What neighbors do in times of trouble is what my June 5K is all about.

I don’t know Chris Boxley personally but I know his mother-in-law. I’ve known Sarah Deters since she was a teenager. One lives in my community, one used to but doesn’t any more. But I still feel like they’re part of my neighborhood, an area in which I live that while it may not be geographical is still some place where you help people when they’re in trouble.

If you live near my actual neighborhood, there are a couple of special fundraisers coming up for Chris and his family: Thursday, July 5 at the Bill of Rights Brewery in Pierre, SD and Wednesday, July 11 at the Pizza Ranch in Fort Pierre, SD. Donations can also be made through the family’s GoFundMe page and at Oahe Federal Credit Union in Pierre, SD.

Want to show your support for Sarah and her girls? Take part in the Love Her Back event.

I’m at the halfway point of my Year of 5K’s with six months to go. I’m also on the lookout for a cause, event, or place to walk about for the month of July so if you want to point me in a new direction, post your suggestions in the comments.


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How important is it to be happy where you work?

No, I wasn’t fired.

Just about a year ago I quit being a Director of Advertising and Public Relations to become a Senior Secretary.

When news spread that I was making the move, I got the firing question a lot. Legitimate ask. In the sector in which I work, people seldom go from management to the secretarial pool unless they lost the upper job and had to settle for the lower one. That wasn’t my situation.

I’d had the Director position for 8 years and while there were many things I liked about it (and some I still miss), overall I was enjoying it less. The paycheck was great but I worked damn hard to get it, and physically and emotionally, it was taking its toll. My oncologist said it best: “You didn’t survive cancer to kill yourself working, did you?”

No, I didn’t. So I started thinking about moving on.

Then three things happened. The opportunity came up to buy into the shop where my husband Jeremy worked. There was a chance to go back into radio full-time (my first love, as you’ll note from previous posts). And I hit my one year anniversary of being in remission from cancer.

So I took the leap.

The landing was not as soft as expected.

The seller backed out of the shop deal and eventually closed the business, putting Jeremy out of work. The radio station gig went to someone else (who recently quit and I’m just bitchy enough to find that funny). And three months into my new normal hours/less stress job, Jeremy got cancer.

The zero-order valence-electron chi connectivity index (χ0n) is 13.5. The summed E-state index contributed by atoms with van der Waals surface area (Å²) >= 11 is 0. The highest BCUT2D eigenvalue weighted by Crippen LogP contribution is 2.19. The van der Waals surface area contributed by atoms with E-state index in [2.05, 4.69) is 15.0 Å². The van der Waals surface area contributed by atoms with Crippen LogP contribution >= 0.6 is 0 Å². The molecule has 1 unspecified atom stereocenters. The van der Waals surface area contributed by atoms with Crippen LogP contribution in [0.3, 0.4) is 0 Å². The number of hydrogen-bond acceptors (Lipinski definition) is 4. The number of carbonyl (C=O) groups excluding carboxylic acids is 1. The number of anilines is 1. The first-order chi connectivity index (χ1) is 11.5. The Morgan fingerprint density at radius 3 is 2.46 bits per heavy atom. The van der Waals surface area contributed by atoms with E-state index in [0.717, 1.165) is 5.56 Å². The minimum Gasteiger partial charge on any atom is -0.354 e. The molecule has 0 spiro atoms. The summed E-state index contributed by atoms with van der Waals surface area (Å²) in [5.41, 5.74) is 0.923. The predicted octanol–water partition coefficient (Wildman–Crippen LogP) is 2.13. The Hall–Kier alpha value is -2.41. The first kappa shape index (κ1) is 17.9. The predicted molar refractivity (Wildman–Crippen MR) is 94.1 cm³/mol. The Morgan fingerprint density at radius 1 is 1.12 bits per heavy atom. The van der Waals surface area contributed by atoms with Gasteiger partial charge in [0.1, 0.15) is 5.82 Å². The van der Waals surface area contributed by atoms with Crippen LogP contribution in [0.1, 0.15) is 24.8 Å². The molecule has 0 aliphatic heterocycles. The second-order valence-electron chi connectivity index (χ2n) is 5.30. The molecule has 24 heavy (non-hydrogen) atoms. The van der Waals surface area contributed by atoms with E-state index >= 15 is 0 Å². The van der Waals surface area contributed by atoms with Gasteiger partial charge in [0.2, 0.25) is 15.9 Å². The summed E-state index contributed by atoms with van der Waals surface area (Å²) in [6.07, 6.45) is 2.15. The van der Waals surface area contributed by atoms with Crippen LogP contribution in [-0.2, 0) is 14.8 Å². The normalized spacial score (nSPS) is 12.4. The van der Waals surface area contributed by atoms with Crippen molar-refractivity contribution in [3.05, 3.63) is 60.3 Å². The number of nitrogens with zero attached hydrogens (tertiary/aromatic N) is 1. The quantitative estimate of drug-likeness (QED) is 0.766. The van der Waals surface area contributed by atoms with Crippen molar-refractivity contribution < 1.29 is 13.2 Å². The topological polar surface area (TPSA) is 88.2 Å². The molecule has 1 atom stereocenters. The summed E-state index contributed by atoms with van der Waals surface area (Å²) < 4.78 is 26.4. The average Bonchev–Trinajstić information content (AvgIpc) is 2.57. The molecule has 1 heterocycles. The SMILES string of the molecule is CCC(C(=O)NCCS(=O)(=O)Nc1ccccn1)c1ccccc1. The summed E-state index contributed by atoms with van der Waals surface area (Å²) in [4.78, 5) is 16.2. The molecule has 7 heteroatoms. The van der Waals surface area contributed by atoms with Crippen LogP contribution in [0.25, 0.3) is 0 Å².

When you jump off the cliff, you don’t think about how to climb back up it. You’re already in the valley – why not just walk out? Poised to make a leap like I did? Do these things:

Have some money in the bank. Less hours and responsibility meant a hefty pay cut for me, and the shop situation suddenly made us a one-income household. Fortunately, we had savings and investments to fall back on. Don’t underestimate the importance of a nest egg.

Take a good look at what you can do and where you can do it. I thought I was leaving to go back to radio. When it turned out I wasn’t, I had to consider what else to do. Being a secretary had never crossed my mind. Just because you’ve always used your skills and experience for one type of job doesn’t mean they aren’t valuable for something totally different. Be open to possibilities.

Realize that who you are in your new position is not who you used to be. It’s been harder going from a manager to a worker than I thought it would be. I don’t miss the management headaches. I do miss having the authority to make decisions without asking, to lead a team, and to voice an idea without vetting it through a higher-up. The lesson here? Look for ways to make a positive impact with whatever power you’re given.

Understand that not all benefits are tied to a paycheck. My wallet is now leaner but my life is richer. My Director job had long hours, too many meetings, a work cell phone I constantly had to monitor, and a combative work environment. Now I have time to spend with those important to me, I’m not up all night trying to solve work problems, my mind is clear at the end of the day so I can get back to doing things I LIKE to do. And my friends and family tell me I’m nicer. I THINK that’s a compliment.

“Never leave a job unless you’re going somewhere better”. We think that means a bigger paycheck, fancier title, roomier office. If those things don’t make you feel better about who you are, maybe climbing a few rungs down the corporate ladder will put you in a place that does.

Have you ever stepped back from a bigger career? Was it the right move for you?